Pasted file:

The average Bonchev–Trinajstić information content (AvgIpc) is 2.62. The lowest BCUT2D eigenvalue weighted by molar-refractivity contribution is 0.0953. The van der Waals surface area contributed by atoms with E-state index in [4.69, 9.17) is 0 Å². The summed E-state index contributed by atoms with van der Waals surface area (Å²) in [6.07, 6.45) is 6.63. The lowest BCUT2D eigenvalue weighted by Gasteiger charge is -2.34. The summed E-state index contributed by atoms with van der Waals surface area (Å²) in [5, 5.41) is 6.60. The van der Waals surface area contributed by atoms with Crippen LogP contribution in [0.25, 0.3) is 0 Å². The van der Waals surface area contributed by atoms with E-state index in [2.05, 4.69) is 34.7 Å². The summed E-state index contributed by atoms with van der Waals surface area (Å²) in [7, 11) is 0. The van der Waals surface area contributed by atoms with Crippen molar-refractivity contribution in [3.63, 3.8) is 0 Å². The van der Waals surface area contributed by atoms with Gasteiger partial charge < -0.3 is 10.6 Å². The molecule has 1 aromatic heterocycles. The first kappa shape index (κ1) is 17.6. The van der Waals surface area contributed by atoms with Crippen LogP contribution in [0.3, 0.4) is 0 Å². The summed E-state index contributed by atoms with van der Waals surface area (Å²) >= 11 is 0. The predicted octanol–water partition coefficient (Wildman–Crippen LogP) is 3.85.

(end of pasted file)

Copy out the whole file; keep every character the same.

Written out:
The average Bonchev–Trinajstić information content (AvgIpc) is 2.62. The lowest BCUT2D eigenvalue weighted by molar-refractivity contribution is 0.0953. The van der Waals surface area contributed by atoms with E-state index in [4.69, 9.17) is 0 Å². The summed E-state index contributed by atoms with van der Waals surface area (Å²) in [6.07, 6.45) is 6.63. The lowest BCUT2D eigenvalue weighted by Gasteiger charge is -2.34. The summed E-state index contributed by atoms with van der Waals surface area (Å²) in [5, 5.41) is 6.60. The van der Waals surface area contributed by atoms with Crippen LogP contribution in [0.25, 0.3) is 0 Å². The van der Waals surface area contributed by atoms with E-state index in [2.05, 4.69) is 34.7 Å². The summed E-state index contributed by atoms with van der Waals surface area (Å²) in [7, 11) is 0. The van der Waals surface area contributed by atoms with Crippen molar-refractivity contribution in [3.63, 3.8) is 0 Å². The van der Waals surface area contributed by atoms with Gasteiger partial charge < -0.3 is 10.6 Å². The molecule has 1 aromatic heterocycles. The first kappa shape index (κ1) is 17.6. The van der Waals surface area contributed by atoms with Crippen LogP contribution in [0.3, 0.4) is 0 Å². The summed E-state index contributed by atoms with van der Waals surface area (Å²) >= 11 is 0. The predicted octanol–water partition coefficient (Wildman–Crippen LogP) is 3.85.